Lecture notes on Quantum Physics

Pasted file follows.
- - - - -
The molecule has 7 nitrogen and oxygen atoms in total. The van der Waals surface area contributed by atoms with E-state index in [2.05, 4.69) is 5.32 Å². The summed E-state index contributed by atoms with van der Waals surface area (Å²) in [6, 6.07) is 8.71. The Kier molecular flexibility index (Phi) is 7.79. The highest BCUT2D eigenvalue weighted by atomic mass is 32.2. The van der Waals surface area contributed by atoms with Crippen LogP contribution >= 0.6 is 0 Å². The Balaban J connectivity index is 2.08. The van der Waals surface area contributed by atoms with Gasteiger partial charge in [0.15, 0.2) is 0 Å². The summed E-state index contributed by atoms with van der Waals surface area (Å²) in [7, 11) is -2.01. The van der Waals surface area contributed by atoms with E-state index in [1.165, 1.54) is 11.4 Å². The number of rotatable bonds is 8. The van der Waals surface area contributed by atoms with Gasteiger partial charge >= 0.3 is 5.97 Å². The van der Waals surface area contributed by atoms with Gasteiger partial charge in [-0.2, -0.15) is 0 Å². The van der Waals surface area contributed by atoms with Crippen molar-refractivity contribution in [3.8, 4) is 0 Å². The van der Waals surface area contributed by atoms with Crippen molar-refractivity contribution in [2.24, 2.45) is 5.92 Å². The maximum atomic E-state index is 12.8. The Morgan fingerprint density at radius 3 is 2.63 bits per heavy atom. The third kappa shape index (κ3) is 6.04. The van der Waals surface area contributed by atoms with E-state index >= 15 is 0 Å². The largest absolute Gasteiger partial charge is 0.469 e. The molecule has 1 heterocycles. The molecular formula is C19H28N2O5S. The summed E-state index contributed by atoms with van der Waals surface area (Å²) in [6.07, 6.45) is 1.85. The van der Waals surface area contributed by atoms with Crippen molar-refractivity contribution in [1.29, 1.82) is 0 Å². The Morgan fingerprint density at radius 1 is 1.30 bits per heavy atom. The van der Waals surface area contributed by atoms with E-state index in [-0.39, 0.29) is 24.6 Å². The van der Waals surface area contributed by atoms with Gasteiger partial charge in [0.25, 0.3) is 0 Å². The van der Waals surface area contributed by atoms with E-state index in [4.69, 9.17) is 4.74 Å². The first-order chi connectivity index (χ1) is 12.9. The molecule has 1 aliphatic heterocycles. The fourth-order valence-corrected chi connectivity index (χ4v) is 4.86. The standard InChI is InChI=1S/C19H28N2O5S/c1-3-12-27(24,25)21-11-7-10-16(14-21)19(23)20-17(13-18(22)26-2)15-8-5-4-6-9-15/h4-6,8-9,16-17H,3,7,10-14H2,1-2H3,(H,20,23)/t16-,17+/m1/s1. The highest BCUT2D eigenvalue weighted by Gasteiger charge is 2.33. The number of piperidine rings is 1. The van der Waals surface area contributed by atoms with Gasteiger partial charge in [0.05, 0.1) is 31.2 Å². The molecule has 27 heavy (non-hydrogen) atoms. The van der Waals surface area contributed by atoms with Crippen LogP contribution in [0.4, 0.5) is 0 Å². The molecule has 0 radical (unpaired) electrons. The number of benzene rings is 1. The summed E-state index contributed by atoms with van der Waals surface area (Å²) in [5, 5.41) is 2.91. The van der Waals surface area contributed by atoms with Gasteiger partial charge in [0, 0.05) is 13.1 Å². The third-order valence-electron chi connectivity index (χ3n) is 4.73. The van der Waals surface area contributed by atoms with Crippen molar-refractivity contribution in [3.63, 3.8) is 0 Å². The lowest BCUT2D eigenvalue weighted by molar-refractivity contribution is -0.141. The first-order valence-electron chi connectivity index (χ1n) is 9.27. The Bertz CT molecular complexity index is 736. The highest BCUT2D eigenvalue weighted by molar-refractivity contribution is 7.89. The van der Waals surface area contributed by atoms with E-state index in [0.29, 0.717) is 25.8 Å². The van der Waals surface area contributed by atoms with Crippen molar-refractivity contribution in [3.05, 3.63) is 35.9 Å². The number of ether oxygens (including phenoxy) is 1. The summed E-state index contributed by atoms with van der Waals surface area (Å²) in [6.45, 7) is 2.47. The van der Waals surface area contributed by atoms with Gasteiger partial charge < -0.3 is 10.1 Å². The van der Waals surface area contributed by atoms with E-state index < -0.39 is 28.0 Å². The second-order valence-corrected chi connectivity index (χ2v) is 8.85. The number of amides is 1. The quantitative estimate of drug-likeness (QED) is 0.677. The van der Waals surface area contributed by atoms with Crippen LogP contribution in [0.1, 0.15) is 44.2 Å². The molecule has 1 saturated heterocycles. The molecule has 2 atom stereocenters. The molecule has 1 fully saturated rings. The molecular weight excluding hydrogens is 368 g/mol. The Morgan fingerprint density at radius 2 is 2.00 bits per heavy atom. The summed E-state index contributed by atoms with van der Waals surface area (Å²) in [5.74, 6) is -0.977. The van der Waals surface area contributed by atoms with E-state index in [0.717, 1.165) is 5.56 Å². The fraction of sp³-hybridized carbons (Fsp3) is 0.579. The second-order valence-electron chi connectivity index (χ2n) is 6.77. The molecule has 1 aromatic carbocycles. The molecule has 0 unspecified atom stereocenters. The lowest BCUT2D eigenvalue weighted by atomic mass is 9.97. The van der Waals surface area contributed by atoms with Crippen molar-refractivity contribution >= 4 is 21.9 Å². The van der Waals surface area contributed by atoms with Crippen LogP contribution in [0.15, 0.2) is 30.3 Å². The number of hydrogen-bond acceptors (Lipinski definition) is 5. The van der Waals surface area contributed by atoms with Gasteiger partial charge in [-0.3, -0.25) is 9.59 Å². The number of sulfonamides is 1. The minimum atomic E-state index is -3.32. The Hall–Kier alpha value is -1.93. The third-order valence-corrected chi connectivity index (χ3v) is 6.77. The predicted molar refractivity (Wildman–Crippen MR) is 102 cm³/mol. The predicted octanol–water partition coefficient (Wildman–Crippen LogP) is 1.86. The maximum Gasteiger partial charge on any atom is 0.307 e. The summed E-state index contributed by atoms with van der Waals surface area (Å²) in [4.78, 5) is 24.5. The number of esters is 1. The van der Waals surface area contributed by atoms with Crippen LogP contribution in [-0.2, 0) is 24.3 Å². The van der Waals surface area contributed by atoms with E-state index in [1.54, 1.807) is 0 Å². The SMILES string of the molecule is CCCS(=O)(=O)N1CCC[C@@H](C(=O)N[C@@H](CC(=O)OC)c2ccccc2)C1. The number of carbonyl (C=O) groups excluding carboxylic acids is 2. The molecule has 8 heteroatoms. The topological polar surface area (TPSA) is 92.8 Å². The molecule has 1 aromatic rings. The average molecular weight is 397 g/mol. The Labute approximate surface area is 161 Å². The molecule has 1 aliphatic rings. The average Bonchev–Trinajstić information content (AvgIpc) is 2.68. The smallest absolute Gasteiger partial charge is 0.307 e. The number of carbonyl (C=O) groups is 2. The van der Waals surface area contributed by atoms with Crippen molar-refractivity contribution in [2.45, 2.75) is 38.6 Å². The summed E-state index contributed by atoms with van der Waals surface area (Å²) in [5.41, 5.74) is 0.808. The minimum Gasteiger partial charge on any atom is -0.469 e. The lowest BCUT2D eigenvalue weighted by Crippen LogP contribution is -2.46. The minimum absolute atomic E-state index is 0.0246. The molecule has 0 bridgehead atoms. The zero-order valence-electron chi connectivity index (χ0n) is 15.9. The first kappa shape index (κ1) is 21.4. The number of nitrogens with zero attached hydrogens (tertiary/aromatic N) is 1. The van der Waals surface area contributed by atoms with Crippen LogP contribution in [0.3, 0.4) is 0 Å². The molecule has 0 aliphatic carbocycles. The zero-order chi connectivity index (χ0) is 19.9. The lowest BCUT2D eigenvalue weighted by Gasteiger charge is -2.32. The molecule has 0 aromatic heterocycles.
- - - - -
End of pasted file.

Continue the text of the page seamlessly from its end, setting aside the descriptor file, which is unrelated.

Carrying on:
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Introduction to quantum and solid state physics for engineers Lecture notes by Amir Erez Ben Gurion University January 15, 2014 Watercolors by Anna Ayelet EppelContents 0 Why study quantum physics? 1 I Introduction to quantum mechanics 5 1 Experimental background 7 1.1 The photoelectric e ect . . . . . . . . . . . . . . . . . . . . 7 1.2 Waves - a brief summary. . . . . . . . . . . . . . . . . . . . 8 1.2.1 The wave equation . . . . . . . . . . . . . . . . . . . 8 1.2.2 Solution by separation of variables . . . . . . . . . . 9 1.2.3 Superposition . . . . . . . . . . . . . . . . . . . . . . 11 1.3 Double-slit experiment: a qualitative description. . . . . . . 12 1.4 Linear Polarization . . . . . . . . . . . . . . . . . . . . . . . 14 1.4.1 Spectral Decomposition . . . . . . . . . . . . . . . . 15 1.5 de Broglie Principle. . . . . . . . . . . . . . . . . . . . . . . 17 2 The Schr odinger equation 19 2.1 Fourier Transform. . . . . . . . . . . . . . . . . . . . . . . . 19 2.1.1 De nition . . . . . . . . . . . . . . . . . . . . . . . . 19 2.1.2 Delta functions . . . . . . . . . . . . . . . . . . . . . 20 2.1.3 Application to the wave equation . . . . . . . . . . . 20 2.2 The Schr odinger equation . . . . . . . . . . . . . . . . . . . 21 2.2.1 Free particle . . . . . . . . . . . . . . . . . . . . . . 22 2.3 Probability and normalization . . . . . . . . . . . . . . . . . 23 iiCONTENTS iii 3 Uncertainty principle 25 3.1 Wave packet description of a free particle. . . . . . . . . . . 26 3.2 Uncertainty principle for a wave packet. . . . . . . . . . . . 28 3.3 Time independent Schr odinger equation . . . . . . . . . . . 30 4 Particle in a potential well 33 4.1 An in nite potential well in one dimension . . . . . . . . . . 33 4.1.1 Quantization . . . . . . . . . . . . . . . . . . . . . . 35 4.1.2 Normalization . . . . . . . . . . . . . . . . . . . . . . 36 4.1.3 Time evolution . . . . . . . . . . . . . . . . . . . . . 37 4.2 Scattering from a potential step . . . . . . . . . . . . . . . . 40 4.2.1 E V , particle comes from the left . . . . . . . . . 41 0 4.2.2 E V , particle comes from the left . . . . . . . . . 42 0 4.2.3 E V , particle comes from the right . . . . . . . . 44 0 4.3 Tunneling . . . . . . . . . . . . . . . . . . . . . . . . . . . . 45 5 Energy states, degeneracy, fermion statistics 49 5.1 In nite well in higher dimensions . . . . . . . . . . . . . . . 49 5.2 De nition of degeneracy . . . . . . . . . . . . . . . . . . . . 50 5.3 Periodic boundary conditions . . . . . . . . . . . . . . . . . 50 5.4 Describing the quantum state . . . . . . . . . . . . . . . . . 51 5.5 Pauli exclusion principle . . . . . . . . . . . . . . . . . . . . 51 5.6 Number of states . . . . . . . . . . . . . . . . . . . . . . . . 52 5.7 Total Energy . . . . . . . . . . . . . . . . . . . . . . . . . . 54 5.8 Fermi momentum . . . . . . . . . . . . . . . . . . . . . . . . 55 5.9 Fermi Energy, Fermi-Dirac distribution . . . . . . . . . . . . 56 5.10 Probability current . . . . . . . . . . . . . . . . . . . . . . . 59 II The foundations of quantum mechanics 61 6 The basic concepts of quantum mechanics I 63iv CONTENTS 6.1 Some linear algebra . . . . . . . . . . . . . . . . . . . . . . . 63 6.1.1 Transpose vs. hermitian conjugate . . . . . . . . . . 63 6.1.2 Hermitian and unitary operators . . . . . . . . . . . 64 6.1.3 Inner product of functions . . . . . . . . . . . . . . . 64 6.1.4 Delta functions: Dirac vs. Kronecker . . . . . . . . . 64 6.1.5 Dual vector spaces / dual basis . . . . . . . . . . . . 66 6.2 Dirac bra-ket notation . . . . . . . . . . . . . . . . . . . . . 66 6.2.1 Bra and Ket . . . . . . . . . . . . . . . . . . . . . . 67 6.2.2 Scalar product . . . . . . . . . . . . . . . . . . . . . 67 6.2.3 Projection, projection operators . . . . . . . . . . . 68 6.2.4 Completeness relation . . . . . . . . . . . . . . . . . 68 6.2.5 Operators . . . . . . . . . . . . . . . . . . . . . . . . 69 6.3 Physical variables as operators . . . . . . . . . . . . . . . . 70 6.3.1 Representation of bras and kets . . . . . . . . . . . . 70 6.3.2 Representation of operators . . . . . . . . . . . . . . 71 6.3.3 Back to linear polarization . . . . . . . . . . . . . . 73 6.3.4 Momentum and position bases . . . . . . . . . . . . 73 6.3.5 Momentum and position operators . . . . . . . . . . 75 6.3.6 Commutation relations . . . . . . . . . . . . . . . . . 76 6.3.7 Sets of commuting variables . . . . . . . . . . . . . . 76 7 The basic concepts of quantum mechanics II 79 7.1 The Postulates of Quantum Mechanic . . . . . . . . . . . . 79 7.1.1 Postulate I: . . . . . . . . . . . . . . . . . . . . . . . 79 7.1.2 Postulate II: . . . . . . . . . . . . . . . . . . . . . . 80 7.1.3 Postulate III: . . . . . . . . . . . . . . . . . . . . . . 80 7.1.4 Postulate IV: (discrete non-degenerate spectrum) . . 80 7.1.5 Postulate V: . . . . . . . . . . . . . . . . . . . . . . 81 7.1.6 Postulate VI: . . . . . . . . . . . . . . . . . . . . . . 81 7.2 Hamiltonian . . . . . . . . . . . . . . . . . . . . . . . . . . . 82CONTENTS v 7.2.1 Expectation value of the Hamiltonian . . . . . . . . 82 7.2.2 Unitary evolution . . . . . . . . . . . . . . . . . . . . 83 7.3 Expectation value . . . . . . . . . . . . . . . . . . . . . . . 84 7.3.1 Ehrenfest's Theorem . . . . . . . . . . . . . . . . . . 85 7.3.2 Standard deviation and uncertainty . . . . . . . . . 87 7.4 Site system, position, translation . . . . . . . . . . . . . . . 88 8 Harmonic Oscillator 91 8.1 Classical oscillator . . . . . . . . . . . . . . . . . . . . . . . 91 8.2 Quantum harmonic oscillator in one dimension . . . . . . . 92 8.2.1 Quantization . . . . . . . . . . . . . . . . . . . . . . 92 8.2.2 Wavefunctions . . . . . . . . . . . . . . . . . . . . . 93 8.3 Raising or lowering operators . . . . . . . . . . . . . . . . . 94 8.3.1 De nition . . . . . . . . . . . . . . . . . . . . . . . . 94 8.3.2 Hamiltonian . . . . . . . . . . . . . . . . . . . . . . . 95 8.3.3 N basis . . . . . . . . . . . . . . . . . . . . . . . . . 95 III Introduction to solid state physics 99 9 Lattice 101 9.1 Bravais lattice . . . . . . . . . . . . . . . . . . . . . . . . . . 101 9.2 Primitive vectors, BCC, FCC . . . . . . . . . . . . . . . . . 104 9.3 Wigner-Seitz Primitive Cell . . . . . . . . . . . . . . . . . . 105 9.4 The reciprocal lattice. . . . . . . . . . . . . . . . . . . . . . 106 9.4.1 Examples: . . . . . . . . . . . . . . . . . . . . . . . . 108 10 Electrons in a periodic potential 109 10.1 Bloch's theorem . . . . . . . . . . . . . . . . . . . . . . . . . 110 10.1.1 Crystal Momentum . . . . . . . . . . . . . . . . . . . 113 10.1.2 First Brillouin Zone . . . . . . . . . . . . . . . . . . 113 10.1.3 The band index n . . . . . . . . . . . . . . . . . . . 113vi CONTENTS 10.1.4 Energy bands . . . . . . . . . . . . . . . . . . . . . . 114 10.1.5 Comparison between free and Bloch electrons . . . . 115 10.2 The Kronig-Penney model . . . . . . . . . . . . . . . . . . . 115 11 Energy gap 121 11.1 Zones . . . . . . . . . . . . . . . . . . . . . . . . . . . . . . 121 11.2 Metal vs. Insulator . . . . . . . . . . . . . . . . . . . . . . . 122 11.3 Measuring the gap, optical absorption . . . . . . . . . . . . 123 11.4 Insulator vs. Semiconductor . . . . . . . . . . . . . . . . . . 124 12 Conduction 127 12.1 Drude - classically explaining conduction. . . . . . . . . . . 127 12.2 The Hall E ect . . . . . . . . . . . . . . . . . . . . . . . . . 130 13 Summary 133Chapter 0 Why study quantum physics? any engineering students consider the compulsory physics courses in their degree as a form of re ned torture. The M reasons for this a numerous; not least because university- level physics is dicult and requires a way of thinking not usually taught in school. Still, probably all engineers would agree that mechanics and elec- tromagnetic courses are important. But why study quantum physics ? Here are some thoughts: You are now investing in your future career. Which means you expect to be working in the next 40 years... Every year, quantum physics plays a larger role in engineering applications: semiconductors, nan- otechnology, lasers, superconductors, MRI machines, CCD cameras, computers/mobile phones; this is a partial list of technologies which rely on quantum mechanics to work. As an engineer you should have an understanding of how they work. If you don't, you'll be left behind. It's true that engineering software often calculates the quantum e ects for you. It's unlikely that you'll need to solve quantum mechanical problems in your professional life. But the di erence between an ok engineer and a good engineer is that the latter knows what the software 12 Chapter 0 Why study quantum physics? does, not just how to use it. One day we may succeed in building quantum computers. When that day comes, it will bring a technological revolution which hard to imag- ine. eg. Shor's algorithm factors numbers, which will make current RSA cryptography insecure. Quantum cryptography will allow pri- vate communication, ensuring that you and your communication part- ner are not eavesdropped on. When this revolution happens - you'll de nitely need to understand the basics of quantum theory. Why did you go to university in the rst place ? Was it just to get your engineering degree and get a job? Or are you interested in expanding your horizons ? Quantum theory is one of the most interesting, bizarre, elegant and successful scienti c theories ever made. Unlike most sci- enti c theories, it is not the result of one person - it is the result of the th combined e ort of the best genius minds of the 20 century. This is your chance to learn it. Take this chance - life is busy - you may not get another. How is this engineering course di erent from a quantum physics course for physics students ? We will solve only the simplest cases possible. They require under- standing but not a high technical skill. This is partly why in this text I refer to wikipedia often. We will omit some important basic quantum theory topics (such as spin, hydrogen atom, angular momentum) so that we can learn some basic solid state physics. You will need this knowledge later on when you learn about semiconductors. We will not compromise on the fundamentals. When the course is done - you will be able to open any "serious" quantum physics textbook3 and feel at home. You will not receive a simpli ed version of quantum mechanics (I don't know if it's even possible). You will receive a quick (and sometimes dirty) introduction to the real thing.Part I Introduction to quantum mechanics 5Chapter 1 Experimental background 1.1 The photoelectric e ect t the end of the 19th century, light was thought to consist Max Karl Ernst Ludwig Planck (1858- of waves of electromagnetic elds which propagate accord- 1947) was a German theoretical physi- cist who originated quantum theory, A ing to Maxwell's equations, while matter was thought to which won him the Nobel Prize in consist of localized particles. Physics in 1918. In 1894 Planck turned his attention to the problem of black- The photoelectric e ect was rst observed in 1887 by Heinrich Hertz. body radiation, commissioned by electric companies to create maximum light Hertz found that shining ultraviolet light on metals facilitated the creation of from lightbulbs with minimum energy. sparks. Later experiments by others, most notably Robert Millikan, observed The question had been explored exper- imentally, but no theoretical treatment that shining light on a metal makes it emit electrons, called photoelectrons. agreed with experiments. Finally, in But frequencies below a threshold frequency, would not eject photoelectrons 1900, he presented his theory, now known as the Planck postulate, that from the metal surface no matter how bright the source. The intensity of the electromagnetic energy could be emitted light only mattered when the frequency was higher than the threshold. Below only in quantized form. Planck stayed in Germany throughout WWI and WWII. the theshold frequency, no matter how high the intensity, no photoelectrons When the Nazis seized power in 1933, would be emitted. Planck was 74. In 1945, his son, Erwin, In classical physics, light was considered wave-like. But the energy ux was executed by the Nazis because of his participation in the failed attempt to of a wave depends on its amplitude (intensity) according to the Poynting assassinate Hitler.(Wikipedia) 1 2 vectorS = EB/jEj . So how was it possible that the high amplitude  0 78 Chapter 1 Experimental background didn't provide enough energy to eject electrons from the metal ? Einstein was the one to explain the photoelectric e ect in one of his famous 1905 papers. He won the Nobel Prize for this work. Einstein's idea was simple: suppose light is composed of particles (later called photons), the intensity of the light is proportional to the number of photons. Each photon could knock out one electron, with a relationship between the electron's kinetic energy and the photon frequency. Einstein suggested that, Einstein's photoelectric h =  +K (1.1) equation with the frequency of the light,h a constant (later called Planck's constant),K the photoelectron kinetic energy and  a minimal energy (\work function") below which no photoelectrons are emitted. Since  0, and by de nition K 0, the photon frequency had to satisfy  =h. This link between frequency and energy and the idea that light is composed of particles later led to the development of quantum mechanics. Instead of looking at frequency  we can instead think of angular velocity = 2 so that Figure 1.1 Photoelectric e ect (Wikipedia) E = h = (1.2) h 34 Planck's Constant =  1:05 10 Js 2 Note that the units Js are units of angular momentum but are also called as units of action. is a quantum of action. As we shall see later in the course, in many ways, the fact that 6= 0 makes the di erence between classical physics and quantum physics. 1.2 Waves - a brief summary. 1.2.1 The wave equation To understand quantum mechanics we must rst understand the basics of wave mechanics. A wave propagates energy in time and space. There are1.2 Waves - a brief summary. 9 two types of waves: transverse and longitudinal. In transverse waves the movement is perpendicular to the direction of the motion of the wave (like in the ocean) whereas in longitudinal waves the movement is parallel (eg. sound waves). The (simplest) one-dimensional linear wave equation is 2 2 (x;t) 1 (x;t) = (1.3) The wave equation 2 2 2 x c t This linear wave equation can be derived from eg: Taking a string, dividing it into di erential segments of weights con- nected by springs and writing Newton's laws. In this case, c is the speed of sound in the medium. Playing with Maxwell's electromagnetic equations. In this casec is the speed of light in the medium. 1.2.2 Solution by separation of variables We can solve the wave equation by using a technique called \separation of variables" which means that we assume that the function (x;t) =X(x)T (t) is a multiplication of two functions, one that depends solely on time and the other solely on space. Separation of variables (x;t) = X(x)T (t) (1.4) 2 2 (X(x)T (t)) 1 X(x)T (t) = 2 2 2 x c t 2 2 (X(x)) 1 T (t) T (t) = X(x) 2 2 2 x c t 2 2 1 (X(x)) 1 1 T (t) 2 = =k 2 2 2 X(x) x c T (t) t10 Chapter 1 Experimental background Let's look at the last line: on the left we have a expression only of x, in the middle we have a expression only of t. But x;t are independent variables, the only way this equation can work is if both expressions equal 2 a constant, which I callk . Now solving each equation separately is easy, by integrating: Interating the separated variables 2 1 (X(x)) 2 = k (1.5) 2 X(x) x 2 (X(x)) 2 = k X(x) 2 x ikx ikx X(x) = A e +A e + 2 1 1 T (t) 2 = k 2 2 c T (t) t 2 T (t) 2 2 = c k T (t) 2 t ickt ickt T (t) = B e +B e + (x;t) = A cos(k(xct) + ) + R R + A cos(k(x +ct) + ) L L Notice that we have two solutions for the wave equation (as expected from a second order equation): one with argument k(xct) the other with k(x +ct). The rst corresponds to a wave moving right with velocity c, the second to a wave moving left. The boundary conditions determine the value of the constantsA ;A ; ; . The argument of the cos is called the phase R L R L of the wave. What about the units ? The argument of the cos must be dimensionless, so 1 if x is in units of length, then k is in units of length . So we can make the notation 2 Wave-number k = (1.6)  so that when x x + then kx kx + 2 and the cos shifts by exactly 2 which means nothing changes. This is the periodic structure of the wave1.2 Waves - a brief summary. 11 solution. We call the wavelength andk the wavenumber. Let us make the following notation: =ck (1.7) Linear dispersion 1 Again, sincek is in units of length andc is in units of length/time then 1 is in units of time which is (angular) frequency. De ning 2 = = 2 (1.8) T we see that takingtt+T means thattt+2 and again we've shifted the cos by exactly 2 which means nothing changes. T is called the period of the wave and its angular frequency. We can also de ne the frequency 1  = = . 2 T The relation between the wave frequency (k) and its wavenumber k is called the dispersion relation and in the linear wave equation we have linear dispersion. 1.2.3 Superposition 2 The wave equation is linear (no (x;t) or any of its derivatives) and there- fore if and are solutions to the equation, then =A +A is also 1 2 1 1 2 2 a solution, with A ;A arbitrary constants. This is the same principle of 1 2 superposition which appears in Maxwell's equations (which are also linear). Therefore, if there is more than one source generating waves, then the re- sulting wave is the addition (superposition) of the waves generated by each source. Look at Fig. 1.2, there are places where the two waves add to each other in a positive way - \constructive interference", and there are places where the two waves cancel each other \destructive interference". We will see later that the same e ects play a crucial role in quantum mechanics.12 Chapter 1 Experimental background Constructive Destructive Out In Figure 1.2 Interference. (Wikipedia) 1.3 Double-slit experiment: a qualitative descrip- tion. Let us rst consider when we shine a light wave through a narrow constriction which we call a slit. See Fig. 1.3. In both cases, we see a demonstration of the Huygens principle (Wikipedia) (proposed back in 1678 ) which states that every point light reaches becomes a source of a spherical wave. So we Figure 1.3 Single slit can treat the narrow slit (of width the wavelength) as a point generating a spherical wave. Now we can graduate to the famous double-slit experiment. The double-slit experiment captures well what is sometimes called the \wave-particle" duality of quantum mechanics. A coherent light source such as a laser beam illuminates a thin plate pierced by two parallel slits, and the light passing through the slits is observed on a screen behind the plate. See Fig. 1.4. What happens in the experiment ? The two slits are positioned so that they are the same distance from the light source (left). According to the Huygens principle, both slits act as sources of spherical waves. The wave nature of light causes the spherical waves emitted from the two slits to interfere, producing bright and dark bands on the screen a result that would not be expected if light consisted strictly of classical particles. If light was Figure 1.4 Double slit a classical particle (eg. tennis ball) then logic says it cannot interfere like a1.3 Double-slit experiment: a qualitative description. 13 wave. Since we see interference, light must be a wave. But is our analysis correct ? Let's now start dimming the light source so that it produces less and less light. If light is purely a wave, then all we are doing is decreasing the intensity of the light, which means we should see the same interference pattern on the screen, only weaker. Let's take it a step further. Today we have the technology to produce single photons, single particles of light. Say we shine them one at a time. Each time, a single photon shoots through the slits (which one?) and is registered on the screen as a dot. The interference pattern disappears Light, when we shoot it one photon at a time, behaves as we expect particles to. Surely, a particle must pass through either the top slit or the bottom slit ? We repeat the experiment many times, each time noting the location the particle hits the screen. Finally, when we look at the sum of all the experiments, we see the same interference pattern. A single particle shows the same interference with itself as waves do. This means that a single particle essentially passes through both holes, as a wave will do. Light has both wave-like properties (interference) and particle- like properties (produces a dot and not an interference pattern when single photons are shot). We will see that this observation is not limited to light and will include "matter" as well. This is sometimes called the \wave-particle duality". In a wave description, the superposition happens at the level of the electric eld E =E +E (1.9) Superposition 1 2 The electric eld vectors come from the same source and are in the same direction (polarization, see below). The light intensity I is proportional to the amplitude squared 2 2   2 2   I/jEj =jE +Ej = (E +E )(E +E ) =jEj +jEj +E E +E E 1 2 1 2 1 2 1 2 1 2 2 1 (1.10) The two free waves have phases  (x) and  (x) at point x, meaning that 1 214 Chapter 1 Experimental background the electric elds of the two waves are, i (x) 1 E = A e (1.11) 1 1 i (x) 2 E = A e 2 2 give intensity 2 2 2 I/jE +Ej = A +A + 2A A cos( (x) (x)) (1.12) 1 2 1 2 1 2 1 2 1 1 2 A =A = A jAj (1 + cos (x)) 1 2 2 2 (x) 2 2 = jAj cos 2 this oscillates in the x direction with a stripe pattern like the one produced by the two slit experiment. Note that at (x) = 0 which is (x) = (x), 1 2 the intensity is maximal, as we would expect from a superposition of equal phases. What happens when we shoot the photons one at a time? Each shot has dx dx a probabilityP (x)dx to land on the target screen in location x ;x+ . Christiaan Huygens (1629-1695) was 2 2 a prominent Dutch mathematician and After ring many shots, we accumulate a statistic, hI(x)i, which is very natural philosopher. He is known par- close to the I(x) we have derived from the wave description. As we shoot ticularly as an astronomer, physicist, probabilist and horologist. His work in- more and more photons,hI(x)i converges to the wave I(x). This is because cluded early telescopic studies of the quantum mechanics is non-deterministic: a given situation can have several rings of Saturn and the discovery of its di erent outcomes, each having a di erent probability. By repeating the moon Titan, the invention of the pen- dulum clock and other investigations experiment many times, we gather statistics which converge to a probability in timekeeping. He published major distribution. studies of mechanics and optics, and a pioneer work on games of chance. Huy- gens is remembered especially for his 1.4 Linear Polarization wave theory of light, which relies on the principle that the speed of light is nite. (Wikipedia) Take a linearly polarized light beam in thee direction (pointing in thexy p plane), its electric eld is a solution to the wave equation i(kzt) E(z;t) =E e Ree (1.13) 0 p